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Art Students in New Studio Arts Building
    Remarkable ingenuity

A lot of drive, a little time, and, appropriately, a touch of creativity have turned a former big-box store into an alternate home for The University of Iowa’s flood-displaced studio art programs.

As floodwaters threatened arts campus facilities this summer, College of Liberal Arts and Sciences (CLAS) administrators sought a temporary site for a set of close-knit programs with unique space needs. An unlikely contender emerged—a vacant onetime Menards store southeast of downtown Iowa City.

The building became the new Studio Arts facility, housing classrooms, studios, and offices for painting and drawing, printmaking, digital photography, design, metals, sculpture, and ceramics from the UI School of Art and Art History, plus production units for the Division of Performing Arts.

The facility keeps these programs united under one roof, opens intriguing avenues for collaboration, and makes clear how much the University values its acclaimed arts programs.

“Students are very impressed that we believe so strongly in what they do,” says Steve McGuire, professor of art education, who helped coordinate the move to Studio Arts. “There are challenges to being out here, but the students are glad to be together and glad to see this commitment to their education.”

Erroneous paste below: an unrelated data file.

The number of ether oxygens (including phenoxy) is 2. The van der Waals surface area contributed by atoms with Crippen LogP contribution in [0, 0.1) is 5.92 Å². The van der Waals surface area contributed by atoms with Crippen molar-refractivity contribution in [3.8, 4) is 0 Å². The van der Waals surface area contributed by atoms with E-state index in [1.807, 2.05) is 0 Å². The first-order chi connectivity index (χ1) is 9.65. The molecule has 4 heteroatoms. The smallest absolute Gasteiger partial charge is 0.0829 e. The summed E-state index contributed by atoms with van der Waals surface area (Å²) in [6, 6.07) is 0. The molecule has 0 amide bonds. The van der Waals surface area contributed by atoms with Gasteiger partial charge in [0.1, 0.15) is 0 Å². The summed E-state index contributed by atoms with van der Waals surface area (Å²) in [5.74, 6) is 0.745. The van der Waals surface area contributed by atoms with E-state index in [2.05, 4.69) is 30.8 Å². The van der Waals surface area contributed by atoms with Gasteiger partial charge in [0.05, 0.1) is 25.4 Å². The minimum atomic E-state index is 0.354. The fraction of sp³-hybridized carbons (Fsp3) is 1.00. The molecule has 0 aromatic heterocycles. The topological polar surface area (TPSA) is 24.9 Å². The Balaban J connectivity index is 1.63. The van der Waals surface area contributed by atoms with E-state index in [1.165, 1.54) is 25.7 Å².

Plans for the facility began days after the Iowa River crested in June, swamping the Art Building and Art Building West. By early July, local contractors including Hodge Construction had swung into action, going on to complete “a year’s worth of work in 29 days,” as McGuire puts it.

Happenstance helped propel the project forward. Architects and contractors drew on existing Art Building renovation plans to identify electrical demands and other needs. Information Technology Services made use of an empty conduit laid years ago to run network services to the building.

Cross-campus collaboration also was key. Cambus launched a special route to shuttle students back and forth, and speech and hearing experts recommended ways to combat noise. Security guards from the UI Museum of Art—also closed by the flood—took up new posts at the building, now open round the clock every day.

Although Studio Arts has been in use since the first week of fall classes, work on the facility continues. Gas-powered kilns for ceramics are on the way, and a wood-fired kiln will be built somewhere on site. “We knew we’d need modifications once we began to live in the space,” McGuire says, noting needs for sound abatement and improved lighting.

He and colleagues expect to use the facility for a year or more, and while they’ve settled in for the time being, they miss their home.

“All of us are attached to the Iowa idea of locating studio art and art history programs side-by-side, which was a first when it developed on our campus,” McGuire says. “We think that’s ultimately important if we’re to provide students throughout the University a complete education.”

School of Art and Art History
College of Liberal Arts and Sciences
Division of Performing Arts
Flood Recovery Information

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